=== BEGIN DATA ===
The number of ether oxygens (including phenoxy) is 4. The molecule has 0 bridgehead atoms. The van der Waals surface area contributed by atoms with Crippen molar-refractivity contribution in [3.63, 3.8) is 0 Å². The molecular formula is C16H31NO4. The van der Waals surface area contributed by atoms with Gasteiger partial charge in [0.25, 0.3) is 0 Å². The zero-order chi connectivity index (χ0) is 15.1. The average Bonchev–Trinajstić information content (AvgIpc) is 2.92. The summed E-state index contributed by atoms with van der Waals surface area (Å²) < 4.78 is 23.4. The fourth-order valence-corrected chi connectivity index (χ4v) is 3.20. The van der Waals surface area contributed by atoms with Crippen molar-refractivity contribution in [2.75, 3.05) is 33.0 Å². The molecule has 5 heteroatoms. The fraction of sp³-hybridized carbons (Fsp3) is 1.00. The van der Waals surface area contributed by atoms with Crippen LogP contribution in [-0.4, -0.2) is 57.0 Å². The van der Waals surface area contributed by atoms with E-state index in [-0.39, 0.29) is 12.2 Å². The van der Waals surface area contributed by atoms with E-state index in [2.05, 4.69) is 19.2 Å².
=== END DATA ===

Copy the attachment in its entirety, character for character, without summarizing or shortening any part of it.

The number of ether oxygens (including phenoxy) is 4. The molecule has 0 bridgehead atoms. The van der Waals surface area contributed by atoms with Crippen molar-refractivity contribution in [3.63, 3.8) is 0 Å². The molecular formula is C16H31NO4. The van der Waals surface area contributed by atoms with Gasteiger partial charge in [0.25, 0.3) is 0 Å². The zero-order chi connectivity index (χ0) is 15.1. The average Bonchev–Trinajstić information content (AvgIpc) is 2.92. The summed E-state index contributed by atoms with van der Waals surface area (Å²) < 4.78 is 23.4. The fourth-order valence-corrected chi connectivity index (χ4v) is 3.20. The van der Waals surface area contributed by atoms with Crippen molar-refractivity contribution in [2.75, 3.05) is 33.0 Å². The molecule has 5 heteroatoms. The fraction of sp³-hybridized carbons (Fsp3) is 1.00. The van der Waals surface area contributed by atoms with Crippen LogP contribution in [-0.4, -0.2) is 57.0 Å². The van der Waals surface area contributed by atoms with E-state index in [-0.39, 0.29) is 12.2 Å². The van der Waals surface area contributed by atoms with E-state index in [2.05, 4.69) is 19.2 Å².